TapTapSee lets you take a picture with your device, and get a suitable description in just a few seconds, spoken by iOS's VoiceOver. TapTapSee uses a combination of a database algorithm and cloud-crowdsourcing to identify images and return the most useful information. More than 10,000 people have downloaded it in the first 3 months of 2013, and it won the Royal National Institute of the Blind's App of the Month award for March. The reviews are quite positive.
Archived webinar: Augmentative and Alternative Communication (AAC): Evidence-based Principles & Practice
In the archived webinar on YouTube: Augmentative and Alternative Communication (AAC): Evidence-based Principles and Practice, Kristen Carroll and Bonnie Mintun discuss the basics of choosing and using communication devices and strategies for those who experience speech disability to the extent that they have significant difficulty being understood by others. Series: "MIND Institute Lecture Series on Neurodevelopmental Disorders" [1/2013]
AbleNet's Action Dictionary app for iPhone, iPad, or iPod Touch lists 75 verbs with suggestions for how to modify the activity so that a student with a physical and/or cognitive disability can participate. Verbs include clap, predict, record, stamp, etc. Each is defined and illustrated. Although the suggestions rely heavily on products from AbleNet, similar switch-activated and simple communication devices can be subsituted.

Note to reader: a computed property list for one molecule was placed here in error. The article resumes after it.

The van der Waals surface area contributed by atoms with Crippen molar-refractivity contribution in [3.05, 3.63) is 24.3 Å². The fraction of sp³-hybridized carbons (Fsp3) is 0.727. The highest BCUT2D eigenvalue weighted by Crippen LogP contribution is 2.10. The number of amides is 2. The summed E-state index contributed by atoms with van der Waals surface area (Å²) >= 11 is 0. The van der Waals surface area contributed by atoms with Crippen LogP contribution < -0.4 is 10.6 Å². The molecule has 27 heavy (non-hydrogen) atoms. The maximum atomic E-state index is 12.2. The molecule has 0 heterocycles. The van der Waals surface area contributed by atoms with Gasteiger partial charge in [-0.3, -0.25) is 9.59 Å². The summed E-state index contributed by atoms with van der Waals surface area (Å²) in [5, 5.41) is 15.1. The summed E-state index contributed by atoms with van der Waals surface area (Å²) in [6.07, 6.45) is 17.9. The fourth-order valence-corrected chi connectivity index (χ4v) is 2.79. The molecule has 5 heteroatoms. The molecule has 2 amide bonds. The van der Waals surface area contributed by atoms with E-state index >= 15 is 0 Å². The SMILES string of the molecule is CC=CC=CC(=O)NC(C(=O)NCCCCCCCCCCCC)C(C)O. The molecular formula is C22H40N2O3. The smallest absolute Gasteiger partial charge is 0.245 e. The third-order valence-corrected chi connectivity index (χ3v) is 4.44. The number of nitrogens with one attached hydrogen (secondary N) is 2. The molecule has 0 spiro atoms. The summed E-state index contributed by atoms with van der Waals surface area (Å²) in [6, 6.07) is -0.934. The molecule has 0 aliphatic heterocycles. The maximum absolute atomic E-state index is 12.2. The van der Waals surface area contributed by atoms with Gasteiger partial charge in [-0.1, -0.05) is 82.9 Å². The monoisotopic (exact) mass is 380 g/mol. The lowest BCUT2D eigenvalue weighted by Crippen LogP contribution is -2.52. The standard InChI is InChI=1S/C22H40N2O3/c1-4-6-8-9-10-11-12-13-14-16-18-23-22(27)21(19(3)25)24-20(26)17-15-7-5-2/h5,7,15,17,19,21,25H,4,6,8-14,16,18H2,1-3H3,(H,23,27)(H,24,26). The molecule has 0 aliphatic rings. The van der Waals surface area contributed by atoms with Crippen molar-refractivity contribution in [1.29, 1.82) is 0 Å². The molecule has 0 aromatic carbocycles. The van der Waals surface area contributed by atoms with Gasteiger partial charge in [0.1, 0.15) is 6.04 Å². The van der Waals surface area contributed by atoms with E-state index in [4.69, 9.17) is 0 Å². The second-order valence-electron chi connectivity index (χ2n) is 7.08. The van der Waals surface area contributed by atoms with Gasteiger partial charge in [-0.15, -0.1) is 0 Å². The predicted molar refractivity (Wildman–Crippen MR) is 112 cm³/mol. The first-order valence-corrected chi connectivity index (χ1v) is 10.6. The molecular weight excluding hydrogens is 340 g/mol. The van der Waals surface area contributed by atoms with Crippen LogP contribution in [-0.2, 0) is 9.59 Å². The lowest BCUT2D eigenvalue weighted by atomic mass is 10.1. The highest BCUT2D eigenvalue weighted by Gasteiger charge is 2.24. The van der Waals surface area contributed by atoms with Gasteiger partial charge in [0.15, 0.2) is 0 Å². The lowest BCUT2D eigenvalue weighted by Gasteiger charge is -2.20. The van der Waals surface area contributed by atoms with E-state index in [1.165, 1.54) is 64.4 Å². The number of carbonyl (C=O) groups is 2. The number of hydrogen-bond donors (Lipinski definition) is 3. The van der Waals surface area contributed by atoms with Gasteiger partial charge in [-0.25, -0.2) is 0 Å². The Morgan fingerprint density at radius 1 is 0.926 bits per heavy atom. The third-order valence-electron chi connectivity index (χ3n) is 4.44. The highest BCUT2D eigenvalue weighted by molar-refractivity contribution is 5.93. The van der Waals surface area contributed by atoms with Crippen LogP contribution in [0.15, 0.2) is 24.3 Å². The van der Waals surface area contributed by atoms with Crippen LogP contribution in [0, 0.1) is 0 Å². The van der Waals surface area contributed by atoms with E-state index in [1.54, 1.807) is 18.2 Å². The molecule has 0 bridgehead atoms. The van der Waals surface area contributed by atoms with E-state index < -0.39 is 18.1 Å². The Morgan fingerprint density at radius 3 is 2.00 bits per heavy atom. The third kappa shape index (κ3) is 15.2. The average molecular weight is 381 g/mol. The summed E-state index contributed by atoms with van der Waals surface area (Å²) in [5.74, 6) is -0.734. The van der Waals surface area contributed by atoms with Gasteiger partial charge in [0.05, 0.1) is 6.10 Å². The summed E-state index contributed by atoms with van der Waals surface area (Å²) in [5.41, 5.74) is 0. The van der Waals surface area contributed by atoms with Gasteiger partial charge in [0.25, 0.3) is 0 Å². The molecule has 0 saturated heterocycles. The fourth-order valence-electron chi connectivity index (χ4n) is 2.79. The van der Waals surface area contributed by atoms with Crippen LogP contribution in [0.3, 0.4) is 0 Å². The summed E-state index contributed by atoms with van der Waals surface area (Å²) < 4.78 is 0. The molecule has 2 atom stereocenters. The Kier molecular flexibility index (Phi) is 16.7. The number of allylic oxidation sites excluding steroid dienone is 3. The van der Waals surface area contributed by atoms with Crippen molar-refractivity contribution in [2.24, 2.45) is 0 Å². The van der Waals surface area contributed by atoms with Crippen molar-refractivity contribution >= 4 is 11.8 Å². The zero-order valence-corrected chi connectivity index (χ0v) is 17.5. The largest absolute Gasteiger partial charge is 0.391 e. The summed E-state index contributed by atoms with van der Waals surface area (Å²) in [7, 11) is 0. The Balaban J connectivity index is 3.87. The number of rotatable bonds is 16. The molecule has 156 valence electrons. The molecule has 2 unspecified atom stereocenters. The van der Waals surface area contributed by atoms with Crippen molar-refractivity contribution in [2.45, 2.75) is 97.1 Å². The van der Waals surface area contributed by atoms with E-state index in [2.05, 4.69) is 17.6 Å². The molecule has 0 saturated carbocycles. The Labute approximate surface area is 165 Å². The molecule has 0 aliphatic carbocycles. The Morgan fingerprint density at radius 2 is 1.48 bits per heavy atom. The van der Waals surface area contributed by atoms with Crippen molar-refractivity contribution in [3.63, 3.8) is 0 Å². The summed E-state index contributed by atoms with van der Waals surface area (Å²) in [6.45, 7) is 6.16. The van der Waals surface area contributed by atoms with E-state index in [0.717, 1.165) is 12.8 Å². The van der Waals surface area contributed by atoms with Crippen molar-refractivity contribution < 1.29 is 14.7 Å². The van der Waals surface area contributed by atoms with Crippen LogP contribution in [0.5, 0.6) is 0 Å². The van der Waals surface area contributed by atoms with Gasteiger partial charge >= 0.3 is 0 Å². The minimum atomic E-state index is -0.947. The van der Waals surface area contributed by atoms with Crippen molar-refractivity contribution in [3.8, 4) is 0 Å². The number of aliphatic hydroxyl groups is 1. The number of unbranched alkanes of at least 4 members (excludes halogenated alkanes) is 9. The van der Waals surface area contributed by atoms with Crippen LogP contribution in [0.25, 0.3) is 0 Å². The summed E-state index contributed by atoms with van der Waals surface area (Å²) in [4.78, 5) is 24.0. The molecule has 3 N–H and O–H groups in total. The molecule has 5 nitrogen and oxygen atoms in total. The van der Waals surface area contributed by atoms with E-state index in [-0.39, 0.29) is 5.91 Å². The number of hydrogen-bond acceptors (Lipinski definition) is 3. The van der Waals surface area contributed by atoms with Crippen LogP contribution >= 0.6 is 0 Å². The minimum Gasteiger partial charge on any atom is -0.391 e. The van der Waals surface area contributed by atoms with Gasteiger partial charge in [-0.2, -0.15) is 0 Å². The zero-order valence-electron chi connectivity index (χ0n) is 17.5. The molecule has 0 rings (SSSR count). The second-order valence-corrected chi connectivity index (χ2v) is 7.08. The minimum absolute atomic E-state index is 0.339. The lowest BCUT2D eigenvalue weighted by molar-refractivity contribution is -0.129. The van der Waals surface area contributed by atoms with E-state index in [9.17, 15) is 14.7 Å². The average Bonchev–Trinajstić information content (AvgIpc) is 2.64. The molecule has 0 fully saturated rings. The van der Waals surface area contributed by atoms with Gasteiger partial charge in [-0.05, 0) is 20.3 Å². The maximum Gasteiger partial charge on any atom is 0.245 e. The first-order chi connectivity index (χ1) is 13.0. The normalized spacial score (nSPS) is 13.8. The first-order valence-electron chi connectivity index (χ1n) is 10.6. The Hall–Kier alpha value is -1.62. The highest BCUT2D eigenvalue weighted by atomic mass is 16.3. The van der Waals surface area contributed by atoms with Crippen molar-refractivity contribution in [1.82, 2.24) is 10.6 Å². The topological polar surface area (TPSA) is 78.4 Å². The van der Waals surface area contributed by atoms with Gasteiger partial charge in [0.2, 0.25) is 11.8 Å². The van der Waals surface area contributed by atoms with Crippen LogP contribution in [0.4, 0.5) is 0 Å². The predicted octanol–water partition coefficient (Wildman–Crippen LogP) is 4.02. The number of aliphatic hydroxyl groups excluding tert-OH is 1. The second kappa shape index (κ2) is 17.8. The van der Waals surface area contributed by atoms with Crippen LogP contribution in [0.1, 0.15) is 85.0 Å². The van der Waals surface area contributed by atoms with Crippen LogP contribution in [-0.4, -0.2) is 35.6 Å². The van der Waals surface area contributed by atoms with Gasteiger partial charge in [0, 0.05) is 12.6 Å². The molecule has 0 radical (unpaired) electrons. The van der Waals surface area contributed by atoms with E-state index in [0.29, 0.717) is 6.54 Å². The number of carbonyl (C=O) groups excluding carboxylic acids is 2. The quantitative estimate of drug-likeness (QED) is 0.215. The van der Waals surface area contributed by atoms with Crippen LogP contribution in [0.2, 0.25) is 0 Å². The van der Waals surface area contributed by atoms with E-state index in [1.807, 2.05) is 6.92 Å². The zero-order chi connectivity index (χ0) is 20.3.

The ADA requires that State and local governments provide qualified individuals with disabilities equal access to their programs, services, or activities unless doing so would fundamentally alter the nature of their programs, services, or activities or would impose an undue burden. A rule proposed by the Department of Justice, to be considered this July, would require these public websites to
- work with assistive technology,
- provide captions to video and audio materials, and
- allow users to use browser features that facilitate mouse-less access, provide text to speech, etc.
On Friday, April 12, 2013 , SETDA (State Ed Tech Directors Assn.) hosted an interactive webinar called Instructional Materials: Making the transition from print to digital. It showed how states and districts are moving from print to digital instructional materials and shared a demonstration of the State Education Policy Center. Geoff Fletcher, SETDA's Deputy Executive Director facilitated a discussion during which state and district leaders shared examples of their use of digital content in schools and classrooms. Sarah Young, Science Specialist, Utah State Office of Education and Dan Funston, Assistant Superintendent, Plymouth Community School Corporation, Indiana shared examples of shifting to digital materials in the content areas.
To view the event recording: http://www.setda.org/web/guest/sepc_events